We’re getting close to the final episode of Silicon Valley’s longest running soap opera, All My Yahoos, starring Marissa Mayer and a host of former leads. Pretty soon, we won’t have the internet’s version of Susan Lucci to kick around anymore. Longtime followers of the show are definitely feeling a little depressed.
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I admit to getting a little teary eyed myself when I learned that Verizon had finally agreed to buy Yahoo’s core internet business for $4.8 billion. The plan is to merge Yahoo’s operation with AOL – which Verizon acquired last year for $4.4 billion – under AOL chief Tim Armstrong. At that point, Mayer will presumably exit, stage left.
When the deal closes in the first quarter of next year and Yahoo ceases to operate as an independent company, it will bring to an end one of the most storied and elusive turnaround efforts in tech history. For me, the decade-long saga began with an internal memo by the last Yahoo executive who had a clue, Brad Garlinghouse.
In what came to be known as the “Peanut Butter Manifesto,” Garlinghouse explained that, in trying to be all things to all people, the internet company had spread itself too thin (thus, the “peanut butter” reference). It had become overgrown and unfocused. It lacked cohesive vision and clear accountability.
As with many companies that see opportunity everywhere and don’t know how to say “no,” if you’d asked 10 of its executives to define Yahoo’s core strategy, you’d get 10 different answers. Everyone knew it was an internet company, but beyond that, it was all over the map. Common as that situation is, it never ends well.
The document, which somehow ended up in the Wall Street Journal, should have been a wake-up call for then-CEO Terry Semel and the rest of Yahoo’s senior leadership team. It wasn’t. Nobody listened. And eight months later, Semel was replaced by co-founder Jerry Yang, who many thought capable of crystalizing the company’s blurry vision.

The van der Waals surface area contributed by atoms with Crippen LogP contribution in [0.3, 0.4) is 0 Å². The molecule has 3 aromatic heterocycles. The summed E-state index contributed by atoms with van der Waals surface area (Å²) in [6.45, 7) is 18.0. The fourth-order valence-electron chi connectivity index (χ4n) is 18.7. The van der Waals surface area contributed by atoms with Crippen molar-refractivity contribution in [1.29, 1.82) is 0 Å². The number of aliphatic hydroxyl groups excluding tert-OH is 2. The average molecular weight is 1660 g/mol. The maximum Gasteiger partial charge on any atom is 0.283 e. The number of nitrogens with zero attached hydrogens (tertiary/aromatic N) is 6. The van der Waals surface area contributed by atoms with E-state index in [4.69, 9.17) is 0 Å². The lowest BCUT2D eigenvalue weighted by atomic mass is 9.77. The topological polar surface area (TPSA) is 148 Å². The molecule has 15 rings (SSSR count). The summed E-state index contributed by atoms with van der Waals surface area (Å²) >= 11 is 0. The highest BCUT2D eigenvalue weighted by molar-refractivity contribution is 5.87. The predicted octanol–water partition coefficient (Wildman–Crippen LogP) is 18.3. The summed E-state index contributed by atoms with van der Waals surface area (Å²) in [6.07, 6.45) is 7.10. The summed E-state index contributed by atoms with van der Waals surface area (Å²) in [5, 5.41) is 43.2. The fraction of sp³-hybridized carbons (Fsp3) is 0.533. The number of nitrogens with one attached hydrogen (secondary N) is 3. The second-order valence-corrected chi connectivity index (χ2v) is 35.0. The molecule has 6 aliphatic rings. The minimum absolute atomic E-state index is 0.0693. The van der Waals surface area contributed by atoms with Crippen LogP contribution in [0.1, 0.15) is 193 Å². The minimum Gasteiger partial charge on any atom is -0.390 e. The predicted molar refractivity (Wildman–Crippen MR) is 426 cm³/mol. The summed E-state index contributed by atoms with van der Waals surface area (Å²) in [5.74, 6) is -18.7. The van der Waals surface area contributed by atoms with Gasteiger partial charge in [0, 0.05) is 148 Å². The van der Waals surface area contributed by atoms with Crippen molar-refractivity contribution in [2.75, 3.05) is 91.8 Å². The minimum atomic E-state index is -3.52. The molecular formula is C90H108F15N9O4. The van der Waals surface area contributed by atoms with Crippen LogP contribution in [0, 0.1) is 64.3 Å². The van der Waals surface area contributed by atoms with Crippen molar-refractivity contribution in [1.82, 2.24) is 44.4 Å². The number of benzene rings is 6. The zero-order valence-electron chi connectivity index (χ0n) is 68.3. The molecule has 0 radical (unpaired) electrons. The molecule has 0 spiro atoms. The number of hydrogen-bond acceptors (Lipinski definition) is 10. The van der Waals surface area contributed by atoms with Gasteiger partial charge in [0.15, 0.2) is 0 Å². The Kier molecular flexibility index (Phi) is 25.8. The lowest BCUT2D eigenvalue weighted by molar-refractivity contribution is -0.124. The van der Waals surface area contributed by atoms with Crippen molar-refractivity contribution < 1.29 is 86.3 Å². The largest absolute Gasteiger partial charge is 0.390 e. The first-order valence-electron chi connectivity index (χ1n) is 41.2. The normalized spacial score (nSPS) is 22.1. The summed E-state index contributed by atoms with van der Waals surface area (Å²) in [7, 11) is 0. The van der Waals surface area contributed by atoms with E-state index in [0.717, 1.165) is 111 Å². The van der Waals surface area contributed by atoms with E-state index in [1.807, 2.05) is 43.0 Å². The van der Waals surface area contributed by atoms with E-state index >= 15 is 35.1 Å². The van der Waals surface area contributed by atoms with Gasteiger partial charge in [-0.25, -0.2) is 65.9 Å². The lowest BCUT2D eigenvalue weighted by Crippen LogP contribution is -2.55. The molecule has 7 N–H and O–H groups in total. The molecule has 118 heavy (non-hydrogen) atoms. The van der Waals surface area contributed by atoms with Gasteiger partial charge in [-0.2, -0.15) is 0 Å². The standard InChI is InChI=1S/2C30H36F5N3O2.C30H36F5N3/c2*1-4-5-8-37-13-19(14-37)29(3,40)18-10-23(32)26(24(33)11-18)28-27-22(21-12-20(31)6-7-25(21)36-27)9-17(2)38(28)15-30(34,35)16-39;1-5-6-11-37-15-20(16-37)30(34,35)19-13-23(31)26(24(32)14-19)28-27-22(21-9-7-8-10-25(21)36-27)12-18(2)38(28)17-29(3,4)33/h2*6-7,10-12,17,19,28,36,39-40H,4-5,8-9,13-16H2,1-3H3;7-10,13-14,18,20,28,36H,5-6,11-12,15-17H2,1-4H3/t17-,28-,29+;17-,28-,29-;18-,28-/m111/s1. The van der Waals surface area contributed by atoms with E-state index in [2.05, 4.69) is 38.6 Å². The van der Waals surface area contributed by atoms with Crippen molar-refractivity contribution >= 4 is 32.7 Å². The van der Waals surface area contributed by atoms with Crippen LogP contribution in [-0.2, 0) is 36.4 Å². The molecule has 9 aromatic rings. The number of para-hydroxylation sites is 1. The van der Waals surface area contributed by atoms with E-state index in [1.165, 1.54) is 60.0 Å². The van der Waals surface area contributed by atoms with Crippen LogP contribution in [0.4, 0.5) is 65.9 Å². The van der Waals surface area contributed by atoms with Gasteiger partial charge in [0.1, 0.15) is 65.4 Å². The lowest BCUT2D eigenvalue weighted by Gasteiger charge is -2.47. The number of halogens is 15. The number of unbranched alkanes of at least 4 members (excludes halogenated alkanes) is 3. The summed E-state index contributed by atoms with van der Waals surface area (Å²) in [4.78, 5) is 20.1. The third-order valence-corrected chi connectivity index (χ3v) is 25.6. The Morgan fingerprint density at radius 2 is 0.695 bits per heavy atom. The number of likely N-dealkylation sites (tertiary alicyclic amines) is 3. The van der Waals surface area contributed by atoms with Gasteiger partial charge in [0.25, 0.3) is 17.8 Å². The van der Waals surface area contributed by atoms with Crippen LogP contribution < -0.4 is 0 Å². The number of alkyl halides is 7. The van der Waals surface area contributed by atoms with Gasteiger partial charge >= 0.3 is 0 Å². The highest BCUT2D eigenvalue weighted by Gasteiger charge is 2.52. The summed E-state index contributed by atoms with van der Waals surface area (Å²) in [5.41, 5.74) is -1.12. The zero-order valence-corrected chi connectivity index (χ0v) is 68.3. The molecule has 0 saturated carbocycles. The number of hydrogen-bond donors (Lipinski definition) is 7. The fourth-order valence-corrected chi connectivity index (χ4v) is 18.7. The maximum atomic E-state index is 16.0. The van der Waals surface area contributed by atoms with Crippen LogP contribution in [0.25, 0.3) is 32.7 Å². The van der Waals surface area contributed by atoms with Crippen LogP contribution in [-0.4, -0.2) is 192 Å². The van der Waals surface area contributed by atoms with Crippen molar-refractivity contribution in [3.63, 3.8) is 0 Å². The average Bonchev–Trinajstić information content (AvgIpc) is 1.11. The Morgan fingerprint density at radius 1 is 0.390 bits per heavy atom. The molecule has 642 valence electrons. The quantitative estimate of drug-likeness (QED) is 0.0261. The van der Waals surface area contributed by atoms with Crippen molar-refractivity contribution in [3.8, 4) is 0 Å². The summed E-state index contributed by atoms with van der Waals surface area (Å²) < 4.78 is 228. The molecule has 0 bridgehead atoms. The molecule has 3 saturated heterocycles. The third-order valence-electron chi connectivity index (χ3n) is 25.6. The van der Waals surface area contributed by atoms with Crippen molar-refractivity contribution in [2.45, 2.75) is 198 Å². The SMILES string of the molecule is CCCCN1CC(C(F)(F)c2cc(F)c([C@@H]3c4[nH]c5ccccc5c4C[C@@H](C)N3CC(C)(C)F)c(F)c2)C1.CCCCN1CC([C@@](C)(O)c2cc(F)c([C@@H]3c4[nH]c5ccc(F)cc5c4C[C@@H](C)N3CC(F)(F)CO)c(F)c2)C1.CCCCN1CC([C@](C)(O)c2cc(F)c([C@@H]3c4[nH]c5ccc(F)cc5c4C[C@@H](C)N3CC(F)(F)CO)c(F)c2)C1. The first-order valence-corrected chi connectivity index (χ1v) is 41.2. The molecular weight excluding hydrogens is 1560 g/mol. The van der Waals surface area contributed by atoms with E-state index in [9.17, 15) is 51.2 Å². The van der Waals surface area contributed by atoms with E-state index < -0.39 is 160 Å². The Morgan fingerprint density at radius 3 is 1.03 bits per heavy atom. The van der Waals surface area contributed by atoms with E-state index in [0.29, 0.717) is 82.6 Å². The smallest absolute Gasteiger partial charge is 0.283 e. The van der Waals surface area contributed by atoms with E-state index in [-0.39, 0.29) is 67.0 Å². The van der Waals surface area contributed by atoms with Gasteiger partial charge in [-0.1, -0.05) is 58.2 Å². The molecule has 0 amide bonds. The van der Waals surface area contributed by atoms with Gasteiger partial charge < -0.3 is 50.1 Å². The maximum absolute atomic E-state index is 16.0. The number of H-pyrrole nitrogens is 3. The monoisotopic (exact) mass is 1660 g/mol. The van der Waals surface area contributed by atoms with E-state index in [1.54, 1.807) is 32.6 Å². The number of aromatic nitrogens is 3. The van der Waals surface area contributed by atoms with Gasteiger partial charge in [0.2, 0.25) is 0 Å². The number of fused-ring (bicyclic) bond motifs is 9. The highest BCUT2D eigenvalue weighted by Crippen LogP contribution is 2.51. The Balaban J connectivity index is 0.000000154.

He couldn’t. On the contrary, Yang made a real mess of things, losing more than 100 executives in a crippling talent drain and, along with chairman Roy Bostock, botching a sweet $46 billion acquisition by Microsoft. When the dust settled, Google owned the search market and the advertising riches that went with it. And, like his predecessor, Yang was gone.
That led to a procession of chief executives over the next three years. Some were more interim than others, but all were temporary, nonetheless. Most colorful was the famously foul-mouthed Carol Bartz, who unwisely outsourced Yahoo’s search business to Microsoft. Also Scott Thompson, who lied on his resume and was busted by activist investor Dan Loeb.
Finally, on a sunny day in July of 2012, the board appointed Marissa Mayer CEO and everyone rejoiced. The media, employees and investors thought their prayers to the great purple god had finally been answered.
Mayer had built quite a name for herself as a vice president at Google, but some of us wondered whether she was more sizzle than substance. She had a net worth of $300 million and a lavish lifestyle to go with it. Her fashion sense and budget were legendary, as were her many elaborate parties for the Valley elite.
On the other hand, she was a smart, driven workaholic who many believed capable of unraveling the great mystery of Yahoo’s elusive identity and turning around the beleaguered internet company. Not a chance.
After missing out on search, social media, ecommerce and mobile, there was nothing left for Yahoo to become. But that didn’t stop Mayer from trying … everything. Instead of spreading the company too thin like peanut butter on bread, Mayer used a different food metaphor: throwing spaghetti at the purple walls to see what stuck. Nothing stuck.
By the time Mayer was finished, four years had gone by, $2 billion of capital had been spent, 50 internet startups had been acquired and mostly written off, countless executives had been hired and fired, and who knows how many strategies were planned, launched and abandoned.
Today, all that’s left of an internet pioneer that was once valued at $125 billion is an investment in Alibaba, Yahoo Japan, some patents and floors covered in fallen spaghetti.
Maybe that’s overly dramatic, but there really isn’t much left to Yahoo’s core business. Verizon is paying a bit less than last year’s revenues, although the telecom giant will also assume $1.1 billion in restricted stock to keep employees around for its move into digital media. And for that purpose, it’ll be worth every penny.
Sadly, the mysterious question will finally be answered. What is Yahoo? A subsidiary of Verizon.